Wednesday, September 28, 2005

GS(3) Intelligence Briefing (9-28-05)

NOTE: GS(3) Intelligence Briefing is posted on a bi-weekly basis. As circumstances dictate, we may post special editions. The Briefing is organized into five sections: Europe, Middle East and Africa, Asia Pacific, Americas, Global and Cyberspace. Each issue will provide insight on terrorism, cyber crime, climate change, health emergencies, natural disasters and other threats, as well as recommendations on what actions your organizations should take to mitigate risks. Starting in Sept. 2005, “Words of Power" commentary will also be posted on a bi-weekly basis. This commentary will explore a range of issues in the interdependent realms of security, sustainability and spirit. For more information, go to

Europe, Middle East & Africa
Six recent stories from Turkey, Lebanon, Spain, Mauritania, South Africa and Somalia underscore the sweeping regional scope of terrorism and how it can impact your business, threaten your family and destabilize your society wherever and whoever you are. The great question, though, the most difficult one to answer, is who really benefits from it, and who is really pulling the strings. Of course, the answer to that question is of a geopolitical and macro-economic nature, and answering it is taboo. Yes, terrorism arises from radical groups, and yes, much of it is “state-sponsored” by “rogue nations,” but there is more to the story, e.g., the involvement of great nations and global corporate interests, that should be understood better and more openly.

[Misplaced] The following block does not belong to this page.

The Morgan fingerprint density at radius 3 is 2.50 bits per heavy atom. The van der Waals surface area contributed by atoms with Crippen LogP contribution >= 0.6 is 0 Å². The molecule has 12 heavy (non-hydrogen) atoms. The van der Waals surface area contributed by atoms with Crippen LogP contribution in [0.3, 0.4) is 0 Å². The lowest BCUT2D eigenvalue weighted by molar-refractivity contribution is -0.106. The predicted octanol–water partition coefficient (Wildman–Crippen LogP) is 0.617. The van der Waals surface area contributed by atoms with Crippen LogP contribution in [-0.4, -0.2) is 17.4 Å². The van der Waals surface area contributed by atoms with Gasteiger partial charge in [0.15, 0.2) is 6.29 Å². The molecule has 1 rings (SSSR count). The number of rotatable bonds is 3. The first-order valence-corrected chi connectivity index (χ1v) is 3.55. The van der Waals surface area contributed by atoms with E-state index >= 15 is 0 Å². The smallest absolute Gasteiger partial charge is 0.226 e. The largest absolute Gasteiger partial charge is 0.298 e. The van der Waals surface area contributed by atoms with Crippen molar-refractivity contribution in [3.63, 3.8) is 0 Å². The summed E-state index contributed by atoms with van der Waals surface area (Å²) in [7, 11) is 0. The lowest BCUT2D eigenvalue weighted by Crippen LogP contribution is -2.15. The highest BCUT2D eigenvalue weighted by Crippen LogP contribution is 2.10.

While traveling to the U.S., Turkish Prime Minister Recep Tayyip Erdogan talking to journalists on board about the recent assassination attempt in Kutahya, said, “As a matter of fact, this is the third assassination attempt directed against me, however, the previous ones were not so close.”  It is known that during his son Bilal’s wedding ceremony in 2003, members of the Revolutionary People's Liberation Party-Front (DHKP-C) had planned to assassinate Erdogan. But according to a report in the Sabah daily, the assassination attempt that was concealed from the public, took place a year and a half ago. A bomb placed 50 meters from the prime minister’s home in Istanbul was to be set off by remote control as his car approached the target area…(Zaman, 9-17-05)